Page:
Wednesday, December 15, 2010

Midwifery Care from the Client’s Perspective

by Melissa Garvey, ACNM Writer and Editor

Our friends at Science and Sensibility have an interesting post that should be generating more discussion. The post explores certified nurse-midwife Mary Ellen Doherty’s study in the Journal of Perinatal Education called “Midwifery Care: Reflections of Midwifery Clients.”

Doherty conducted her study to describe the experiences of women who chose midwives as their health care providers throughout the lifespan. She and her team interviewed 12 women who had received prenatal, birth, postnatal, well-woman gynecologic, contraceptive, and primary health care services from midwives.

Five themes emerged from the data. As a member of the ACNM communications team, I’m particularly interested in two of them: 1) decision to seek midwifery care and 2) midwives as primary health care providers throughout the lifespan.

What Makes Women Choose Midwives?

That’s the million-dollar question here at ACNM. We exist to support and promote certified nurse-midwives and certified midwives. We know midwifery patients are extremely satisfied with their care. But how do we get a woman who has never considered a midwife to realize what she’s missing?

The women in Doherty’s study said they chose a midwife because of:
  • a brochure from a midwifery practice along with one from ACNM that exuded “competence, confidence, compassion, and kindness.” (Go, ACNM Communications Department!)
  • the recommendation of friends who had already given birth and had a positive experience with midwifery.
  • an obstetrician’s recommendation.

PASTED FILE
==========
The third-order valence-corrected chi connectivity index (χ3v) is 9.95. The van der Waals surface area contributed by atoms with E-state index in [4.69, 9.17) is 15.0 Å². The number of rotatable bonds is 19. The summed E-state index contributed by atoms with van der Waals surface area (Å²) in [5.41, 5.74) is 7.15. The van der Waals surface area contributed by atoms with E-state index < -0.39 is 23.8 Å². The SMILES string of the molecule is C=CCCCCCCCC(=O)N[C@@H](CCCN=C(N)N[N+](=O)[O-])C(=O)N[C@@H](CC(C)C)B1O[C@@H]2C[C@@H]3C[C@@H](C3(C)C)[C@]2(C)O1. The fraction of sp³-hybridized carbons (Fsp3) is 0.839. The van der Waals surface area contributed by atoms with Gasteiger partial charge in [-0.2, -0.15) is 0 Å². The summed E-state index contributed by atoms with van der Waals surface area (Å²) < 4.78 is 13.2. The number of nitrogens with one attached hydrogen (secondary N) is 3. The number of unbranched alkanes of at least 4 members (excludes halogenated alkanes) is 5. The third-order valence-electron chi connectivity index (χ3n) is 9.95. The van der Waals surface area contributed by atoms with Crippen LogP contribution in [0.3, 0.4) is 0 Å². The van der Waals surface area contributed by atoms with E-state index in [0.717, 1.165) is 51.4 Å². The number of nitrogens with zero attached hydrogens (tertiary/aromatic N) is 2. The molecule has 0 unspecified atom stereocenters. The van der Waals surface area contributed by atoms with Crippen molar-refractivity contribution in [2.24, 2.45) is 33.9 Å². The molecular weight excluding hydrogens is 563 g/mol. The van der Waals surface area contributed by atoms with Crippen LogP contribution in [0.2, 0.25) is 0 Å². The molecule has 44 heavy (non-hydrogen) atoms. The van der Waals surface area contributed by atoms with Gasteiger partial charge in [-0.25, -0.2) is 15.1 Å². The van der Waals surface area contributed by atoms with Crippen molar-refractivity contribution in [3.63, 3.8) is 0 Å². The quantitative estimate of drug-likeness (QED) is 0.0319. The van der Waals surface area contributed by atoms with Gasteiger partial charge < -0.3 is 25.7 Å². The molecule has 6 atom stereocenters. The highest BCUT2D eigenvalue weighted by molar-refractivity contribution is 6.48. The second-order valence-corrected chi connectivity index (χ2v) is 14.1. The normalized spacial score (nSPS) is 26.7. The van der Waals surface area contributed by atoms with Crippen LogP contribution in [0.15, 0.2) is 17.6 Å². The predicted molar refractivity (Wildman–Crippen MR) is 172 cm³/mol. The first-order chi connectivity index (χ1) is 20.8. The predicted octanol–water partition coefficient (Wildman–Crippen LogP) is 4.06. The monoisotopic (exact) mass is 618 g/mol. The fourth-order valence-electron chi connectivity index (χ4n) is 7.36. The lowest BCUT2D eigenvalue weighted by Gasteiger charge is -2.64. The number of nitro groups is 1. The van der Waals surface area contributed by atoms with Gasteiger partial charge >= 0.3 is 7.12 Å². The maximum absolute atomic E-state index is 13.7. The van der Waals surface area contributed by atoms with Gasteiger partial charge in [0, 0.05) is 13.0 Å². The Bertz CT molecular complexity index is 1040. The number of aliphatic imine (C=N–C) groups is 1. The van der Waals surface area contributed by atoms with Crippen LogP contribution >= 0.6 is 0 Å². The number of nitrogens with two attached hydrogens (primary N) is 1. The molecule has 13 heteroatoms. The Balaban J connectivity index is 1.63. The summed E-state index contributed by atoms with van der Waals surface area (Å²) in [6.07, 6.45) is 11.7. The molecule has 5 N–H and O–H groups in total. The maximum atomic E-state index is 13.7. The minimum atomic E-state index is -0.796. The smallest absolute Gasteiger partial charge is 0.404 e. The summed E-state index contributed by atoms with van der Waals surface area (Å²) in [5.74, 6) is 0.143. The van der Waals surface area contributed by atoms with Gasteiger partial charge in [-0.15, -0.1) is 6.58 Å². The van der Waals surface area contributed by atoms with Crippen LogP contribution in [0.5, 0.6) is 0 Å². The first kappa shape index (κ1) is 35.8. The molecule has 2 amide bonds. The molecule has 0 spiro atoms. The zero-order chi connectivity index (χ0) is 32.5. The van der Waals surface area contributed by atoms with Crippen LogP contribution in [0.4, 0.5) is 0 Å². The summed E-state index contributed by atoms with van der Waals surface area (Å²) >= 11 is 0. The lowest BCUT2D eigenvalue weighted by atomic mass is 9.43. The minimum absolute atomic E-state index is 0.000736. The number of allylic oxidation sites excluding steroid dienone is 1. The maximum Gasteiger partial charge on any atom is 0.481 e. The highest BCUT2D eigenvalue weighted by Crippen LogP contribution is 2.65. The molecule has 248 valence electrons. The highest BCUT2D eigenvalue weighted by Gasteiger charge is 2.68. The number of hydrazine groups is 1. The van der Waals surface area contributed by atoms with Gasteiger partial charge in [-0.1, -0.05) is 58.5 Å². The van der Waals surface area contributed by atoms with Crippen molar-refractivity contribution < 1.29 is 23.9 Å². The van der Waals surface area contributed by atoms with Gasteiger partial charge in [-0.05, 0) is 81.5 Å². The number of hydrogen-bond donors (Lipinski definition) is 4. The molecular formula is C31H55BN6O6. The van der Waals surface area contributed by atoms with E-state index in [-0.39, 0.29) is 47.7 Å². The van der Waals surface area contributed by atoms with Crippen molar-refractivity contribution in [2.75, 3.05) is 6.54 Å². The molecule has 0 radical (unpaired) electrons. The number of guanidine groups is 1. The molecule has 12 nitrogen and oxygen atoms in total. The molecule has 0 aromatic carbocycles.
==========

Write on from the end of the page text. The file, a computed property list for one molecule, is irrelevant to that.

• an insurance company’s recommendation.
Midwives as Primary Health Care Providers

All 12 of the women in this study discovered that midwives provide services beyond prenatal, birth, and postnatal care. Just among this sample of 12 women, midwifery services included:
  • Contraceptive care
  • Treatment for vaginal infections
  • Flu shot administration
  • Throat culture
  • Annual exam
  • Pap smear
  • Treatment referral and support for postpartum depression
  • Other health care referrals and recommendations for both patient and family members
Because this study was a phenomenological study, small sample size is not considered a limitation. However, Doherty notes that because her study focused on a “self-selective and purposive sample,” its results are not representative of all women. The majority of women were Caucasian, highly educated, married to their child’s father, and self-identified as “middle class.” Still, there’s a lot to learn from their answers…

…and a lot to add! Here’s where you chime in. What made you decide to choose a midwife? And what health care services do you receive from your midwife?


Anonymous said...

As a lifelong OB/family practice client, I switched to a midwife for baby # 7 because I wanted someone to actually BE THERE for the birth. She ended up running interference for me, keeping the nurses at the hospital so far back I don't know if they would have been nice or mean without her there. She also was kind and compassionate in appointments. She listened like no one else has to me and my wishes for birth. She never did anything without asking (except try to turn the OP baby head as I remember and I likely wouldn't have been able to do anything to give permission anyway...I was pushing as she did it, and if it worked it would have been wonderful). I have yet to decide if I want to use her for all care. I hadn't realized that she could be my primary care provider until late after the birth reading an article somewhere to that effect. She did say at my 6 week, "I'd like to see you for more than just this birth." I didn't get that she was saying primary care, and thought she just wanted to stay in touch and maybe do my pap etc. I now know she could be my provider and my child's provider. One thing that's good is my family doctor and my midwife communicate well, and so therefore, I feel care between the two is seamless.

Certified Nurse Midwife said...

Excellent compilation of information. I work as a certified nurse midwife at a local hospital and love helping women through the life cycle of pregnancy happily and successfully. It is a truly rewarding process. I would encourage all women to consider partnering with a midwife when they become pregnant. It is nice to form a strong female bond during that time of your life.